Why exercise and mental health are the perfect pair

Whether you’re managing a mental health condition or just trying to keep your head on straight with a new baby in the house, making certain changes to your routines – like making time to exercise, or figuring out how to sget as close to enough sleep as possible – can have a huge impact on your mental and emotional state. As a new parent, it may feel like exactly the wrong time to try to put lifestyle modifications like a exercise into your life, but the truth is that you’re facing new challenges you’ve never encountered before every day, and lifestyle changes that support strong mental health may help you out when it comes to meeting those challenges.

Still, finding the motivation to lace up your sneakers and do whatever kind of exercise you’re most inclined toward is not always easy – but maybe it can be a little easier to find that motivation when you know that exercise can strengthen your body and mind all at once.

How are exercise and mental health linked?

Exercise can have a major impact on your mood and well-being. Studies have shown that aerobic exercises, like jogging, swimming, cycling, walking, gardening, and dancing, can reduce feelings of anxiety and depression. When you do aerobic exercise, you increase blood circulation to your brain, and influence something called the hypothalamic-pituitary adrenal axis, and these two factors combined can reduce your stress on a physiological level.

Exercise can also be a great distraction, improve self esteem, and increase social interaction if you’re doing it in a group setting. You don’t need to be a marathon runner or an Olympic bodybuilder to reap the benefits of regular exercise. Researchers have found that just 30 minutes of moderate exercise, like power walking (or pushing a stroller powerfully!), three times a week, is enough to see these health benefits.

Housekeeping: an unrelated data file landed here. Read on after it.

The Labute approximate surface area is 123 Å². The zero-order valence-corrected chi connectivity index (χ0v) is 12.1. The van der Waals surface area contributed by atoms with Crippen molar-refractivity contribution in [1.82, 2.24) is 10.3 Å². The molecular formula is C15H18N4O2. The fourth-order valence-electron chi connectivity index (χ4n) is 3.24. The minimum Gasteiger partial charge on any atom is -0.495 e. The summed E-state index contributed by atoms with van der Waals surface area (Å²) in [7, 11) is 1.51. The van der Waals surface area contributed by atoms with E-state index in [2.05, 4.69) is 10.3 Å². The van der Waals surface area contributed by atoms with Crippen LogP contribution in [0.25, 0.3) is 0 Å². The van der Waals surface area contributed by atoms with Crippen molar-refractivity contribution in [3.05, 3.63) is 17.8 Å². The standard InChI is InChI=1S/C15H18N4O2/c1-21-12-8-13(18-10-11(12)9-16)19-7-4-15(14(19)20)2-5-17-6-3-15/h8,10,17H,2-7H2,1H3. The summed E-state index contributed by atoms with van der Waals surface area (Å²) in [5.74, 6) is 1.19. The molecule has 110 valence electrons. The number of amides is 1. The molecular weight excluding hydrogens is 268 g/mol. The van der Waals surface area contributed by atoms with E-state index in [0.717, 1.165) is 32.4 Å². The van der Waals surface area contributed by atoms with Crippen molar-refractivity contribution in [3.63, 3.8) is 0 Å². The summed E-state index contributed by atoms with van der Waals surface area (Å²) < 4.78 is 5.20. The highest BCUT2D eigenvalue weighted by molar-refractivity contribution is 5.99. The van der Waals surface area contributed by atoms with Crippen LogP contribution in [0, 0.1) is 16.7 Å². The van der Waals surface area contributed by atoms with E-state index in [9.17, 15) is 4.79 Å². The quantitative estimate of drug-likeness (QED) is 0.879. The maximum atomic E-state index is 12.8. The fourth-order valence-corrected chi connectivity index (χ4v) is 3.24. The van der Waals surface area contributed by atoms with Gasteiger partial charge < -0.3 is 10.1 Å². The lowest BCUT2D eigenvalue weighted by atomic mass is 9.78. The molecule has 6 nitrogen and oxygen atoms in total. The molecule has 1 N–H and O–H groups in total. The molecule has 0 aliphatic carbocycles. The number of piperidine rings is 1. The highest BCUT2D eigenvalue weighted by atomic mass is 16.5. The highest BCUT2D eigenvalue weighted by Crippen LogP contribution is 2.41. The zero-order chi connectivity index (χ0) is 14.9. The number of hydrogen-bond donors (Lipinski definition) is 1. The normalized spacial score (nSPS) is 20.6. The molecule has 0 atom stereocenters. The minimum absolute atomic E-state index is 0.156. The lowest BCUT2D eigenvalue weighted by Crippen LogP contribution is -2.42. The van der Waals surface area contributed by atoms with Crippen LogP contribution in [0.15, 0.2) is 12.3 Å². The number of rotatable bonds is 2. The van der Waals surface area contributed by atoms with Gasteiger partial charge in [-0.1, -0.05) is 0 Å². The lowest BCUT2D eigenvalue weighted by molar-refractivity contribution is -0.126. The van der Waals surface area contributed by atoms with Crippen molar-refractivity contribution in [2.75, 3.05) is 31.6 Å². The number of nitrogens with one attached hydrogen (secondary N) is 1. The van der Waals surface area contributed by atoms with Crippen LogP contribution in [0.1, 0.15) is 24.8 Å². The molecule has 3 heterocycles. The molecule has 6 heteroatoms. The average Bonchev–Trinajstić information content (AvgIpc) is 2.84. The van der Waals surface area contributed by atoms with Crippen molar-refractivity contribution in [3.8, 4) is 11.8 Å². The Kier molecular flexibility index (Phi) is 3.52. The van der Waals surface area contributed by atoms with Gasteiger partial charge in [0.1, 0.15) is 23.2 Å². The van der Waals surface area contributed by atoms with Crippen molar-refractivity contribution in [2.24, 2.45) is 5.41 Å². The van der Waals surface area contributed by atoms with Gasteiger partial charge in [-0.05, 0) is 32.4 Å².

What are some of the benefits of exercise on mental health?

The health benefits that come with regular exercise positively impact both physical and mental health. Some include:

  • Improved sleep
  • Increased interest in sex, which sometimes wanes in these early stages of parenting
  • Better endurance
  • Stress relief
  • Improvement in mood
  • Increased energy and stamina
  • Reduced tiredness
  • Weight reduction

Exercise, mental health, and early parenting

Regular exercise can improve mental health by reducing anxiety and depression, and improving cognitive function and self esteem. Healthcare providers often recommend waiting 6 weeks after delivery (8 weeks for a C-section) before getting back into a full workout routine. However, heatlhcare providers can provide guidance on how to work-up to a routine without restrictions.  It’s a great idea to check in with your healthcare providers, both physical and mental, to discuss when it’s time to get started.

Read more
  • [Effects of exercise on anxiety, depression and mood]. Guszkowska M Psychiatr Pol. 2004 Jul-Aug; 38(4):611-20.
  • Callaghan P. Exercise: a neglected intervention in mental health care? J Psychiatr Ment Health Nurs. 2004;11:476–483.
  • Fogarty M, Happell B, Pinikahana J.. The benefits of an exercise program for people with schizophrenia: a pilot study. Psychiatr Rehabil J. 2004;28:173–176.
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